Why are isotopes important?
The term "isotopes" refers to atoms of an element that have the same quantity of protons but differ in the number of neutrons they possess.
Isotopes of an element all have the same chemical behavior, but the unstable isotopes undergo spontaneous decay during which they emit radiation and achieve a stable state.
This property of radioisotopes is useful in food preservation, archaeological dating of artifacts and medical diagnosis and treatment.
Use as a 'tracer' to determine where a drug is metabolized in the human body. This is possible because although an isotope has a detectable different nuclear structure it behaves the same chemically.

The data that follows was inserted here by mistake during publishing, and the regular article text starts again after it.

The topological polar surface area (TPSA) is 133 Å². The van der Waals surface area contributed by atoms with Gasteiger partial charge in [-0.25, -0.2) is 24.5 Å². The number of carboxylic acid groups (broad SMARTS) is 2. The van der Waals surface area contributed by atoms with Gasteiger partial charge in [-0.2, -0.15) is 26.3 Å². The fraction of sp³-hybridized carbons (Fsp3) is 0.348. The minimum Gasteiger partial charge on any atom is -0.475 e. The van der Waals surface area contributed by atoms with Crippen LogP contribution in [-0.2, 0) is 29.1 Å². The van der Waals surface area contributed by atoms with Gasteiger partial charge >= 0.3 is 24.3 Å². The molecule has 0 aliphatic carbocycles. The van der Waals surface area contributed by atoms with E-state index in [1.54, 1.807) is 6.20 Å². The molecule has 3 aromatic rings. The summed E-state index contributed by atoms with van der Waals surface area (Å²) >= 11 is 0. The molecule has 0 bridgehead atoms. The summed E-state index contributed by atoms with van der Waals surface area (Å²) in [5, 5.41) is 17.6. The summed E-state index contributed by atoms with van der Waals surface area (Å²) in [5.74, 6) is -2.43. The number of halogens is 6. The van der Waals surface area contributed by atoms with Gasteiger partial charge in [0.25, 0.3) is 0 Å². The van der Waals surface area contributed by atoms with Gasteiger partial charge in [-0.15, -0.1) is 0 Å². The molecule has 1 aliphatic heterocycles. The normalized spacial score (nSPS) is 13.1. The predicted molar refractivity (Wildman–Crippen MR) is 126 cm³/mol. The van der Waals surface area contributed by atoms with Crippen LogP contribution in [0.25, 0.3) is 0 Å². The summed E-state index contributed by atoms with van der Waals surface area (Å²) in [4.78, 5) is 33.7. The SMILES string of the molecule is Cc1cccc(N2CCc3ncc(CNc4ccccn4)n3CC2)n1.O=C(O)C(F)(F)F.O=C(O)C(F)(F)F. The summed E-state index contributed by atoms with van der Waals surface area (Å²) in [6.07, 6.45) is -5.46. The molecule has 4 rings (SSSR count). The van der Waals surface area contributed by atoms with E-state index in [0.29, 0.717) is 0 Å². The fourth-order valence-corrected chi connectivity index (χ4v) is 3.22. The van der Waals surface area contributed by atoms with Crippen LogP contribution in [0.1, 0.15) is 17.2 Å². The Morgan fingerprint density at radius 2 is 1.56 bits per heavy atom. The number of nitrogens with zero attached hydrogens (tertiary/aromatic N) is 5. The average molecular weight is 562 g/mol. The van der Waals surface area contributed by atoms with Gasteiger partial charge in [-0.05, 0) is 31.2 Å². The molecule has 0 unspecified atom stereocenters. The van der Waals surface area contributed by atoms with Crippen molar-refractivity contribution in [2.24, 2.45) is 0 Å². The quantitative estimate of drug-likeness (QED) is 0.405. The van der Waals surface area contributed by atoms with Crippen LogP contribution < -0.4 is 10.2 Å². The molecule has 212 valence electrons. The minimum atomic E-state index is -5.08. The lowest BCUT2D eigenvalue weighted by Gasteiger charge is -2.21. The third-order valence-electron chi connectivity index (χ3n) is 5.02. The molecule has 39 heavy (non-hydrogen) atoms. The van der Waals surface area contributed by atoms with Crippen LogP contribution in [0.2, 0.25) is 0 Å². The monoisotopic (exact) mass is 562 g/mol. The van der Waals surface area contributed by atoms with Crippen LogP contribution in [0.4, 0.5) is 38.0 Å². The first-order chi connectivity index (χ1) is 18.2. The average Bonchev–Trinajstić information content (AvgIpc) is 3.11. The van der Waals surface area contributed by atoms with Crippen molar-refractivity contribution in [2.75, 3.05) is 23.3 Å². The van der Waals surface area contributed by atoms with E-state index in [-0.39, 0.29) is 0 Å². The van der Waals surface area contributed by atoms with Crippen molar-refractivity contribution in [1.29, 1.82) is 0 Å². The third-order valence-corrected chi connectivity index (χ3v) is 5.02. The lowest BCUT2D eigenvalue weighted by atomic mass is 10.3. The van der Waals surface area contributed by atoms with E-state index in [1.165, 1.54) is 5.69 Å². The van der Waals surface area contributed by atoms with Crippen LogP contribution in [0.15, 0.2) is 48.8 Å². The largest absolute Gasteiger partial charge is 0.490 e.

Use the radiation emitted by isotopes as they decay to treat tumors in cancer patients.
Radio-isotopes are a convenient portable source of radiation for the purposes of conducting Non-Destructive-Examinations of safety critical structures.
Fissile material can be separated from non-fissile material to construct a nuclear device (bomb). For uranium this can be done by reacting the uranium with fluorine to get uranium hexa-fluoride. The uranium hexa-fluoride has a relatively low boiling point and can be centrifuged in its gaseous state. When centrifuging has been performed many times the fissile and non-fissile isotopes of uranium become separated.